Recipe by: Molina Welcker
- 1 1/2 cups whole milk
- 1/3 cup water
- 4 tablespoons butter
- 5 cups all-purpose flour
- 1/8 tsp nutmeg
- 1/4 tsp cinnamon
- 1 teaspoon salt
- 2 tbsp cup sugar
- 1 tablespoon active dry yeast
- 2 large eggs
- 3-4 medium peaches, diced
- 5-6 cups Vegetable oil, for frying
- 2 cups powdered sugar
- 5 tbsp buttermilk
- pinch of cinnamon
- In a small pot, heat the milk, water, and butter until the butter has melted and the mixture is warm. Remove from heat and allow to cool to lukewarm.
- Mix the flour, nutmeg, cinnamon, salt, sugar, and yeast in the bowl of a mixer fitted with the paddle attachment. Add the warm milk mixture and mix to combine. Add the eggs, scraping the bowl well.
- Replace the paddle attachment with a dough hook and turn the mixer up to medium and mix until the dough begins to pull away from the edges (3-4 minutes).
- Spray a large bowl with nonstick spray and place the finished dough into the bowl, cover and allow to rise for about an hour.
- Turn the town out onto a floured board and roll it out into a rectangle about 1/2″ thick.
- Using a sharp knife or a bench scraper, cut 1/2″ vertical strips out of the rolled dough. Then cut 1/2″ strips horizontally out of the dough creating 1/2″ dough squares. Separate the squares into 16 equal portions.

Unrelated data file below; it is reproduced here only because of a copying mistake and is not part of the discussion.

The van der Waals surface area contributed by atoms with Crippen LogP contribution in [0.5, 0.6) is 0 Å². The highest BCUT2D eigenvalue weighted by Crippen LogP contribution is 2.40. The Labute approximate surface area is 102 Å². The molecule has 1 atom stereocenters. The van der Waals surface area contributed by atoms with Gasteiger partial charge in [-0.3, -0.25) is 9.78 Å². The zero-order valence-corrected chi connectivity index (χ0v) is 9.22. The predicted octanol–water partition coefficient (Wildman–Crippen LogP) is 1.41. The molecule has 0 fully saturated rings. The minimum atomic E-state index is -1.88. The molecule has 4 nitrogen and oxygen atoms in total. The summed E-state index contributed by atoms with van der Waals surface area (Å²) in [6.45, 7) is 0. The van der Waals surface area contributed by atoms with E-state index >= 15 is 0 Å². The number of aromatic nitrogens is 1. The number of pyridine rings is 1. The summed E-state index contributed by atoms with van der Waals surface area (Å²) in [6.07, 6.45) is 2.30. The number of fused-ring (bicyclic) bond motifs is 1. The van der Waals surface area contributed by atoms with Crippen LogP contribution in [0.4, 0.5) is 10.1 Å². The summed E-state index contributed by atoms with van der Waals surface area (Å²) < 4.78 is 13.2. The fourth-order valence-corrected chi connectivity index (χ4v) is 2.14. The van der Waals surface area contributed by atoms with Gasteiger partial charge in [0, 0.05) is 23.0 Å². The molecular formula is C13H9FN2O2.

- For each portion divide out 2/3’s of the dough for the bottom of the fritter. Place approx. 2 tablespoons of diced peaches on top then place the remaining 1/3 of dough pieces on top squishing the pieces together in order to keep the peaches contained. Place the fritter onto a parchment-lined baking sheet.
- Repeat with the remaining portions of dough. Cover with greased plastic wrap and allow to rise for another 25-30 minutes.
- Fry on high to 350F. Slowly drop each fritter into the oil and fry for 2-3 minutes on each side. Allow to cool on a wire rack for about 10 minutes before glazing.
To make the glaze, whisk together the powdered sugar, buttermilk, and cinnamon. Dip the top of each cooled fritter into the glaze and place on a wire rack to allow the glaze to set.